Elspeth Hay

An avid locavore, Elspeth lives in Wellfleet and writes a blog about food. Elspeth is constantly exploring the Cape, Islands, and South Coast and all our farmer's markets to find out what's good, what's growing and what to do with it. Her Local Food Report airs Thursdays at 8:30 on Morning Edition and 5:45pm on All Things Considered, as well as Saturday mornings at 9:30.

Elspeth Hay

During the growing season, Sarah Smith spends most of her time taking care of other people’s gardens—it’s her job. She also has a young son at home, and between these demands, she likes to keep her home garden easy and fun. 

Seventh graders Simone Rein Bosworth and Tashiana Lynch are standing in Nauset Middle school’s 30 by 50 foot greenhouse, peering into a microscope...

Elspeth Hay

This week Elspeth Hay learns about a simple backyard project that can help increase garden yields and attract native species of bees. 

We’ve been talking recently on the Local Food Report about honeybees—why we need them, what challenges they face, and what local beekeepers, farmers, and citizens are doing to safeguard them. But native insects that act as pollinators are also part of this conversation. This week, Elspeth learns about a simple backyard project that can help increase garden yields and attract different, native species of bees.

Elizabeth Pierson

 

  Ginger is native to the tropics. But that doesn't mean we can't grow it on the Cape. Two years ago, Coonamessett Farm Manager Stan Ingram read an article about a farmer in Maine growing ginger, and this year he decided to try it. This week on the Local Food Report, Elspeth talks with Stan about the challenges of growing ginger in our cold climate. The finished crop tastes similar to mature ginger, but looks quite different. 

Elspeth Hay

I’ve been thinking a lot the past few weeks about my grandmother. Biee as we called her, or Bobby Cary—was an excellent cook. She lived in Virginia, far away from my parents in Maine—and after my grandfather died in the nineties, she’d come to visit two or three times a year. She only flew on Wednesdays—the cheapest and according to her safest day to fly—and she always came for the month of December.

Elspeth Hay

All beehives are full of activity. This week on the Local Food Report, Elspeth Hay talks with a beekeeper in Wellfleet who's taken the phrase "busy as a bee" to another level—with one of his hives collecting climate data for NASA.

Putneypics bit.ly/2fSz6K5 / bit.ly/1jNlqZo

One of my younger daughter’s first words was “turkey.” We see the wild birds everywhere on the Outer Cape: in the woods near her daycare, along Route 6, out in our backyard. And we all know the Thanksgiving story—nearly four hundred years ago, wild turkeys fed the Pilgrims and Native Americans in Plymouth for their three day feast.

Elspeth Hay

Sauerkraut has a long history. Like other preserved foods, it was once an important source of nutrients during the long, cold winter months. This week on the Local Food Report, Elspeth Hay continues her focus on fermented foods and talks with a Wellfleet woman about her recipe for fermented cabbage.

You can learn more about the sauerkraut and find Helen Miranda Wilson's recipe for the dish on Elspeth's blog, Diary of a Locavore

Elspeth Hay

Amaranth was a key crop for the ancient Aztecs, but fell out of favor after European explorers arrived because of its association with pagan worship. This week on the Local Food Report, Elspeth Hay learns about a modern day crop of amaranth growing at the home of Truro farmer and educator Stephanie Rein.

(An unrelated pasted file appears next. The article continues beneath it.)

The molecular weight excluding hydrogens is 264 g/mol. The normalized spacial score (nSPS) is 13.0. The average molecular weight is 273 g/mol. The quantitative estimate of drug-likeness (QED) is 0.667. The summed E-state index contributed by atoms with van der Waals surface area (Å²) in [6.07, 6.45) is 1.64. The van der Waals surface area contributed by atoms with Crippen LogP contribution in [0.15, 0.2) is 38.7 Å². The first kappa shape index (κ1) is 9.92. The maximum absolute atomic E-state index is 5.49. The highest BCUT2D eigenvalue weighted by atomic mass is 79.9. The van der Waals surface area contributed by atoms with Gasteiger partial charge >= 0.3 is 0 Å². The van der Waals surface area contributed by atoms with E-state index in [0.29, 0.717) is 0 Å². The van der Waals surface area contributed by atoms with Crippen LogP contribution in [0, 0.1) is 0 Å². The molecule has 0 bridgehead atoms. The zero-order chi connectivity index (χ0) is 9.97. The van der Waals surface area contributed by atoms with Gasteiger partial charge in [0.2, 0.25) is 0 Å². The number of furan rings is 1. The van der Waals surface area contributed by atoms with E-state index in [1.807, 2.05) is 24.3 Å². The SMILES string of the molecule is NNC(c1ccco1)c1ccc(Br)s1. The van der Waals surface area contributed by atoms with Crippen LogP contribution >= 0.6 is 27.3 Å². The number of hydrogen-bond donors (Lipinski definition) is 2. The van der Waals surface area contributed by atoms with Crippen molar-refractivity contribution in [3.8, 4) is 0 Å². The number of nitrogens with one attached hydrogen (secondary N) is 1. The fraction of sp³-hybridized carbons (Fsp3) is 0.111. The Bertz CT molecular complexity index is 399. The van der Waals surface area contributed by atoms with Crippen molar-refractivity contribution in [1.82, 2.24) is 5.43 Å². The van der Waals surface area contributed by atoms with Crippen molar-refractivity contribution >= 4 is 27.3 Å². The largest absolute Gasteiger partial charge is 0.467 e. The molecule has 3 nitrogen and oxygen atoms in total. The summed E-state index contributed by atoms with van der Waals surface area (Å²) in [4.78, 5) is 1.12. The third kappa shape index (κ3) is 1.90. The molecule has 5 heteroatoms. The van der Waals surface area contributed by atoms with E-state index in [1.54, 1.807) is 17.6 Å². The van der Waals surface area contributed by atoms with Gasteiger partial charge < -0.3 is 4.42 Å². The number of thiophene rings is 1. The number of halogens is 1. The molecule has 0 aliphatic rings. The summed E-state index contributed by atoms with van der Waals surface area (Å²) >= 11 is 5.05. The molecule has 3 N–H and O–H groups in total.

People think amaranth is a grain, says Rein, but it’s actually what’s called a pseudo-cereal. It's not in the graminacea, which is the grasses and grains. Instead it's more closely related to a beet or spinach. Amaranth flour is the seed of the plant all ground up.

Elspeth Hay

Ben Chung is obsessed with garlic. He lives in East Orleans with his wife, six kids, and uncle, and he works as a dentist. But when he’s not cleaning teeth, he’s outside working in his garden, where he grows over fifty kinds of garlic.

Elspeth Hay

Many farmers think of parsnips as an underappreciated vegetable—they're sweet, tasty, and they store well. But this week on the Local Food Report, Elspeth Hay learns that growing them isn't as easy as it seems—and that other wild relatives may pose a risk as well.

Elspeth Hay

On the Local Food Report we’re still thinking a lot about why we make this show every week. It turns out a big part of it is love—a love of food and tradition. Today Elspeth Hay and Ali Berlow talk about putting up the harvest, and how their passions for this work have nurtured all kinds of different relationships and ways for honoring the bounty.

Photo by Elspeth Hay

Fermenting Ginger Beer can eat up the sugar and leave behind that dry unmistakable tang of ginger. This week on the Local Food Report, Elspeth Hay heads to Truro to talk with the founders of Farmer Willie's Craft Ginger Beer, Nico Enriquez and Willie Fenichel, about why they got into making fermented beer and how the process works. 

Elspeth Hay

Kimchi is a traditional Korean side dish made by fermenting vegetables. This week on the Local Food

Report, Elspeth talks with  Holly North of Woods Hole about how she got hooked on kimchi and how she makes it. Holly walks Elspeth through the process of putting together a quick cucumber kimchi and talks about the flavors involved in a perfect dish—everything from garlic to chiles to seafood.

Elspeth Hay

Have you ever heard of a Damson plum? They’re a small subspecies of plum with a long history and a droopy, oblong shape. And according to jam makers Anna and Tyler Keyes of Orleans, they’re worth seeking out.

Pages